American Pharmaceutical Association - 39th annual meeting.


Papers presented on plant medicine.

Vanillin and Extract of Vanilla was the subject of the first paper read by Clay W. Holmes. Solutions of vanillin of European and American manufacture were made, also of coumarin, and compared with an extract of vanilla of the customary strength, one ounce to one pound. It was ascertained that vanillin will produce an artificial extract resembling that of vanilla, but not of the strength indicated by the manufacturers. However, since the vanillin of commerce is an artificial product, not prepared from vanilla, the author thinks that its solution should be sold under its proper name, and he states that a dealer selling it in the State of New York as extract of vanilla would be violating the adulteration of food law. During the discussion which followed, it was stated that one ounce of vanillin may be regarded as producing an equally strong flavor as one pound of vanilla, but that the former was accompanied by a foreign odor which cannot well be described, but was called " pine-odor."

Fluid Extract of Liquorice-root, by G. W. Kennedy. For sixteen troy ounces of liquorice-root a menstruum is recommended, consisting in the beginning of a mixture of alcohol, five fluidounces, glycerin, three fluidounces, water, seven, and ammonia water, 1 fluidounce; the percolation is finished with diluted alcohol; the first twelve fluidounces of percolate are reserved, the weaker percolate evaporated to four fluidounces, and this is mixed with the reserved portion. It is claimed that the above amount of ammonia is sufficient to prevent precipitation of glycyrrhizin, and that the addition of glycerin improves the appearance of the fluid-extract and contributes to its permanence.

Prof. Diehl stated that the amount of ammonia directed by the pharmacopoeia was about correct for the pharmacopoeial process, the excess being volatilized in evaporating the weak percolate. Mr. Ebert had observed that a much better fluid-extract of liquorice-root is obtained if heat be avoided; for the flavoring of tobacco a serviceable extract had been prepared by the use of lime-water, which was considered much superior to that made with ammonia. Prof. Lloyd had observed that different samples of liquorice-root required different amounts of ammonia. Prof. Remington called attention to the change in the menstruum of the completed preparation, as proposed by Mr. Kennedy, which would induce precipitation. That the pharmacopoeial fluid-extract is not clear was stated by Mr. Klie, who favored making this preparation by repercolation.

Reference was also made to wild liquorice-root of the southern States, which is used in some places to a considerable extent, and is said to be very similar to the officinal drug; it is probably obtained from Glycyrrhiza lepidota, and an investigation of the subject was promised by Mr. Carraway.

Irish-moss Gelatin was the title of a paper read by Prof. Painter, and a number of samples were exhibited. A strong solution of the gelatinous principle of Irish-moss may be made by suspending the washed drug enclosed in a conical bag in a percolator containing water, and heating this by means of a water-jacket to the boiling temperature for about two hours; the thick mucilaginous liquid is then drawn off, and may be evaporated to dryness by placing it in shallow trays in a well-heated drying closet. The yield of gelatin is about 70 per cent., the Irish-moss not being completely exhausted. As an example for the manner in which it may be used for emulsions, the following is given:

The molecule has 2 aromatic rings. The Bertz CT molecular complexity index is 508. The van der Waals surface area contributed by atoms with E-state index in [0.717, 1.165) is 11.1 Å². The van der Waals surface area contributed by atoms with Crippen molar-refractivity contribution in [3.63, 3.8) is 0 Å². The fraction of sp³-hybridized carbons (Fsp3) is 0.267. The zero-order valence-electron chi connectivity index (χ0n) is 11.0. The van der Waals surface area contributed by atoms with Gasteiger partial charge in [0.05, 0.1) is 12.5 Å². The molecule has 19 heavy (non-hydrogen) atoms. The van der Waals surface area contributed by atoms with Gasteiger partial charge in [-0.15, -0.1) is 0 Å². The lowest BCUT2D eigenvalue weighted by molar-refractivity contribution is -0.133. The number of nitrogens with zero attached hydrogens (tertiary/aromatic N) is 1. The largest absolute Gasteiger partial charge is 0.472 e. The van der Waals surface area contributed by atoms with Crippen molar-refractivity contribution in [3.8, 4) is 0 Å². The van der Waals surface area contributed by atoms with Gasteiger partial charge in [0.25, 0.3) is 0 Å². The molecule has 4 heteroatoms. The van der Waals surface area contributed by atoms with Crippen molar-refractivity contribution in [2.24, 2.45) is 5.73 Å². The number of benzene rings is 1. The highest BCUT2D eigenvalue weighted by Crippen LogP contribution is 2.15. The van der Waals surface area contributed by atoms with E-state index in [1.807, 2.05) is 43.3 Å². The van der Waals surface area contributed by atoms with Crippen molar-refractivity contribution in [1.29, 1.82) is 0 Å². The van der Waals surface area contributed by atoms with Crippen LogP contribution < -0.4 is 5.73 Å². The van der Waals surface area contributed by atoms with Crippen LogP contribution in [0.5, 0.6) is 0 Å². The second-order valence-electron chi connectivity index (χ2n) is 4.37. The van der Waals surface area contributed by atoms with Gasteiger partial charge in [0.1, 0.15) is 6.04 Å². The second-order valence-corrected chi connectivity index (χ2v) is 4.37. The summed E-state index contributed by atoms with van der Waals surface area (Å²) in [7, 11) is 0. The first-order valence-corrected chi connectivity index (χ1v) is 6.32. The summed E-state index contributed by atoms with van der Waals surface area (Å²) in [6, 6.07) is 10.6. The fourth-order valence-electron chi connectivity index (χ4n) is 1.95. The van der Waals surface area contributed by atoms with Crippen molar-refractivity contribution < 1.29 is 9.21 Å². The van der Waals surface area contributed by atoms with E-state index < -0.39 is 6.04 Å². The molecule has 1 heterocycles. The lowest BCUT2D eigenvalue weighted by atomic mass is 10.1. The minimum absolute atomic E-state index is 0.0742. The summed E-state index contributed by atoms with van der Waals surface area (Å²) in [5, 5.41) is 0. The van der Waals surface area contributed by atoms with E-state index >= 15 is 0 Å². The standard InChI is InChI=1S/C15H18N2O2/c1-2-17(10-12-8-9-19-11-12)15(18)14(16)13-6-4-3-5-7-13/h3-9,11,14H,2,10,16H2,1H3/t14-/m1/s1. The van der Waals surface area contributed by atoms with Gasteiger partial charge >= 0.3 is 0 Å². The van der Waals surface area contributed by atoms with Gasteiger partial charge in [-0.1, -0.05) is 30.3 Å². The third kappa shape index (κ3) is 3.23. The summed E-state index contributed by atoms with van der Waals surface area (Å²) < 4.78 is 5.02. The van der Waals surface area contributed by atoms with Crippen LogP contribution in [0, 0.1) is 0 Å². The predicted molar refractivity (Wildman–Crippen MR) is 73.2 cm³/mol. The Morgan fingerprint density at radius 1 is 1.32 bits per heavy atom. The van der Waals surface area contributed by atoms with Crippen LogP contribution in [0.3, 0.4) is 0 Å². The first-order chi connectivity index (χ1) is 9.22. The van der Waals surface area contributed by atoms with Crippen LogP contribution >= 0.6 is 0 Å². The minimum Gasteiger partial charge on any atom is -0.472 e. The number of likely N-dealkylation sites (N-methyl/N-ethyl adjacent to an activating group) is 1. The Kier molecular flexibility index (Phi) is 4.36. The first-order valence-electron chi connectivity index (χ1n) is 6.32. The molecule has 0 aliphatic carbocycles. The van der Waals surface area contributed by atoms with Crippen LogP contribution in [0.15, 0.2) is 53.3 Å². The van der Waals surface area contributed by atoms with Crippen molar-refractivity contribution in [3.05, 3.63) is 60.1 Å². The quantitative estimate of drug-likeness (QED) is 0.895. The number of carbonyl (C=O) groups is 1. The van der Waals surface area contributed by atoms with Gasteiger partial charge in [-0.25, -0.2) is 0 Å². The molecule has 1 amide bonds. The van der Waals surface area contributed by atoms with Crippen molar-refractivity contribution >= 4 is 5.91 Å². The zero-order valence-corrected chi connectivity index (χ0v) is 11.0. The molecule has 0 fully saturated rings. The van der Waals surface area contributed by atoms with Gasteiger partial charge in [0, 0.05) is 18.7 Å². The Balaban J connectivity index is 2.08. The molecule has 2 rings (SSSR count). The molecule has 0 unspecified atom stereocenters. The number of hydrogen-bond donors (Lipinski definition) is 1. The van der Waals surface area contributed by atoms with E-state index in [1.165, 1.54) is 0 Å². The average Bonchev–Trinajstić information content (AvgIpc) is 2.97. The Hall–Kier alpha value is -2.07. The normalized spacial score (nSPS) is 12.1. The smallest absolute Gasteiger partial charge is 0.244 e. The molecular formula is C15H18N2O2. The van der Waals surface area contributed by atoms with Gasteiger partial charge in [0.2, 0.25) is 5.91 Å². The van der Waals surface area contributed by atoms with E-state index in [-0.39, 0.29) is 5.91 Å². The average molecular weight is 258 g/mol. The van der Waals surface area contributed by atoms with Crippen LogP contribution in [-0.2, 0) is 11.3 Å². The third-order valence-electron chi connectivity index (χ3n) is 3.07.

Emulsion of Cod-Liver Oil. Dissolve Irish moss gelatin, 40 gr., in boiling water, 5 fluidounces, transfer the solution to a pint bottle, add cod liver oil, 8 fluidounces, in divided portions, shaking vigorously after each addition until a perfect emulsion is formed; then add syrup of tolu, 2 fluidounces, and lastly a solution of oil of sassafras 10 minims, oil of wintergreen 10 minims, and oil of bitter almond 2 minims, in alcohol 1 fluidounce; shake well together. The emulsion may also be made in a mortar in the usual way.

Pharmacist and Manufacturer was the subject discussed in a paper by Prof. Lloyd. The relations between the two are of such a nature that it is not easy to give a synopsis of the paper in a few lines. The advantages and disadvantages of each, in manipulating upon small and large quantities, were reviewed, and it was argued that the manufacturer should aim at producing preparations equal to those made by the skillful pharmacist, but that the latter should endeavor to make most, if not all, the pharmacopoeial preparations. A lengthy discussion followed, in which among other things, the practice prevailing to some extent, of making tinctures from commercial fluid-extracts was criticized, and the abolishment by the pharmacopoeia of fluid-extracts was advocated, the latter to be replaced by fifty-per-cent. tinctures, which would ultimately take the place of the stronger and the weaker preparations, and in their manufacture did not require the use of heat.

The Medicines of Medicine was the somewhat ambiguous title of a paper read by Prof. Painter, referring to the numerous proprietory articles prescribed by physicians, a practice which should be condemned for professional and scientific reasons; but unfortunately, a practical remedy for the evil was not suggested. A motion to publish this paper for general distribution to physicians was tabled.

The American Journal of Pharmacy, Vol. 59, 1887, was edited by John M. Maisch.